Child protection investigation a very serious matter
The decision by Children’s Ombudsman Emily Logan to launch an investigation into the implementation of Child Protection Guidelines must be treated as a very serious matter indeed.
It must be a cause of major concern that Ms Logan feels that she has no option but to take this course of action. It is of particular worry that there seems to be some considerable weight of information, opinion and correspondence being brought to Ms Logan’s attention indicating that all is not well.
Once again, the operation of the Health Service Executive, the statutory agency responsible for the implementation of the Children First Guidelines, and the Department of Health and Children are to come under the microscope. References by Ms Logan to non-implementation by the HSE of the guidelines in some instances are alarming, and all the agencies involved must give every possible support to the Ombudsman in her investigation.
Ms Logan seems concerned that that these guidelines are being breached. If this turns out to be the case there is a strong argument that the guidelines should be established on a statutory basis.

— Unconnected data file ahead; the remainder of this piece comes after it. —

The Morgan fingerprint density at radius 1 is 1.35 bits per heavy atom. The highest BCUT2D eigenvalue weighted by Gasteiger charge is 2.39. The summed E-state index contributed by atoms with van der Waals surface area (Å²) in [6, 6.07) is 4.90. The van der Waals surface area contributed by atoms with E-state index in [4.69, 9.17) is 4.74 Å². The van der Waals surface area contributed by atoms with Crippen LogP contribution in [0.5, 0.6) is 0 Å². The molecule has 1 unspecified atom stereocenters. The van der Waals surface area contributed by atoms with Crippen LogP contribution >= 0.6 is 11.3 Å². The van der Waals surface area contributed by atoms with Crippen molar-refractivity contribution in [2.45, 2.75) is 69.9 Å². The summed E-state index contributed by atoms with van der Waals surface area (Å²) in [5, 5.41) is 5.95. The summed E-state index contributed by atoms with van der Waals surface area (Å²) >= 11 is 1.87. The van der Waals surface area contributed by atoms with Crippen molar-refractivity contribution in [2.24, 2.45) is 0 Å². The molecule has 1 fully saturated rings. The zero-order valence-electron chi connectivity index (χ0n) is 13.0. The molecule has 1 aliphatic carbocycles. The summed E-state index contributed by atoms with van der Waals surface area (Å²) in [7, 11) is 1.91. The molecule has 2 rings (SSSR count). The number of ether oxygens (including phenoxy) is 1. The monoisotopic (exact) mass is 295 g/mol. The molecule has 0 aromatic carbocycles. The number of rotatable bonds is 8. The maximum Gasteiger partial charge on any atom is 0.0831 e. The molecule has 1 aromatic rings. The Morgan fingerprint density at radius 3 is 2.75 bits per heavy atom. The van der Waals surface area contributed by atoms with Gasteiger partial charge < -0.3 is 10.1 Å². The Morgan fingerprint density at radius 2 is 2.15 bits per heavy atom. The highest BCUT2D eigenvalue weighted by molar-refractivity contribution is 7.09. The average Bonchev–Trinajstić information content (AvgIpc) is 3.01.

Today’s development paints a bleak picture of the extent to which children are being failed by this government. We already know that social work teams are considerably under-resourced, and thanks to the HSE staff recruitment embargos and cutbacks just about every one of them is operating well below full staff complement. Local child protection teams simply don’t have the resources they require to make early interventions, in order to prevent a problem in a family escalating into a crisis.
When you consider the massive backlogs in many areas of the country, the lack of an out-of-hours service, and the lack of specialist residential places for children with challenging behaviour, the scale of the problem is massive.